Thursday, June 16, 2011

The pope, the king, the president...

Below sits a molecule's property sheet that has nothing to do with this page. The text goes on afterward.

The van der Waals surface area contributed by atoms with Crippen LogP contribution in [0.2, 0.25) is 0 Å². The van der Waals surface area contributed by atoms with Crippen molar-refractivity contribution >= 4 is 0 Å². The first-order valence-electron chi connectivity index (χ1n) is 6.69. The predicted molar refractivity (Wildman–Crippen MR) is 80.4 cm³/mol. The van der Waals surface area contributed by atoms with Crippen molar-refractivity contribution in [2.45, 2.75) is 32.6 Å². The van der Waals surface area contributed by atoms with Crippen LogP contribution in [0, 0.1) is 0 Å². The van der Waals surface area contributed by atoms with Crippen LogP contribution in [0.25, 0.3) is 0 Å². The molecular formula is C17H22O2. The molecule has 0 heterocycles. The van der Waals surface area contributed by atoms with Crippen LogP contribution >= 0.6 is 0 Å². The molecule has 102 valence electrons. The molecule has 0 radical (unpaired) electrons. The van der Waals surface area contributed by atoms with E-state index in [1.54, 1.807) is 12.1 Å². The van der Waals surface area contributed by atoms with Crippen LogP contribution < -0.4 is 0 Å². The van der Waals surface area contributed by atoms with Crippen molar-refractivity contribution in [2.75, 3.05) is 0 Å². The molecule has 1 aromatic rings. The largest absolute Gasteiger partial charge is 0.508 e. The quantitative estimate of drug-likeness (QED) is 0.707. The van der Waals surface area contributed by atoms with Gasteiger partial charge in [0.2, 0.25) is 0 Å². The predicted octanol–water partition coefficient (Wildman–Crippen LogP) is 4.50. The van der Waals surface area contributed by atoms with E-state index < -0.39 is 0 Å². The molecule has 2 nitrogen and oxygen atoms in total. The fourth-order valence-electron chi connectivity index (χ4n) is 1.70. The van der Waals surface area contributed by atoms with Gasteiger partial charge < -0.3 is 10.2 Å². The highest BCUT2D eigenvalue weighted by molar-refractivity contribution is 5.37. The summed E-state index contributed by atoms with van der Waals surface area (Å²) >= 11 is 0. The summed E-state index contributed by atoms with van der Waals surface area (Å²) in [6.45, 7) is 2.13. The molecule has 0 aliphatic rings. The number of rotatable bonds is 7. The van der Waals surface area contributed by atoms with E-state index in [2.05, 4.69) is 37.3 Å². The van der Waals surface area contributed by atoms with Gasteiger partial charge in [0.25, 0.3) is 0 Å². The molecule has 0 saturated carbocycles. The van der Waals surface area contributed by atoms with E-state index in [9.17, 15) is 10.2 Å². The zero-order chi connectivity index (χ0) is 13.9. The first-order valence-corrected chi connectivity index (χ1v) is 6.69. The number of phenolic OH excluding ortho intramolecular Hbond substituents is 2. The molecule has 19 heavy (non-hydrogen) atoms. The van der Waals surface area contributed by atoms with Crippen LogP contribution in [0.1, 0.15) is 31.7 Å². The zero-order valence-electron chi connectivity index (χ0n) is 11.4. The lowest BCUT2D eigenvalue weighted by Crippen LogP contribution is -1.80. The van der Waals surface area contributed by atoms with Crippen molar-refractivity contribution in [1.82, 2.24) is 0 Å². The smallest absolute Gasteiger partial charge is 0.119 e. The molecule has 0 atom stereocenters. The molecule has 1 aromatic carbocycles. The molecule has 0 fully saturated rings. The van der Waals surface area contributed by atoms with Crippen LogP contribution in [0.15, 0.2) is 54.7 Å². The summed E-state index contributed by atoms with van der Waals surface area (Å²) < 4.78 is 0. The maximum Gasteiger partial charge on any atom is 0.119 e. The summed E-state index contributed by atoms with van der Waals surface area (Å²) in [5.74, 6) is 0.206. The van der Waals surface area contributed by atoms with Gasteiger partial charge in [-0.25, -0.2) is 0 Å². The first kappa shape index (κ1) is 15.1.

Today, we visited Basilica di San Clemente and Palazzo del Quirinale. Our professor decided to take us to San Clemente because it is considered one of Rome's "hidden treasures." The building is three tiers. On the street level, there is a basilica, below the basilica, there is another church and below that church there are ancient Roman houses. The church and the Roman houses are underground. Very cool. The tier of the Roman homes had a natural running spring. The buildings were all built on top of each other and one building supports the next. For example, the columns of the basilica of the first tier are supported by other columns below, and so on. Within the second tier there was also a worship area for Mithraeum. According to our professor, this was a cult like religion of the 2nd century and the worshiping was done in the pitch dark. Again, the reason I love Rome is because there is so much more history in this city than there is in the U.S.. The buildings were made out of such strong materials, such as stone and marble, that it was either impossible to demolish the structure or the structure was so sturdy it could support a whole additional structure on top of it! I was walking in a Roman's house today. NUTS! Afterward, our professor took us to get gelato on him. Score! I had amore e odio. Delish! That translates to "love and hate" (nutella with white chocolate. yum!)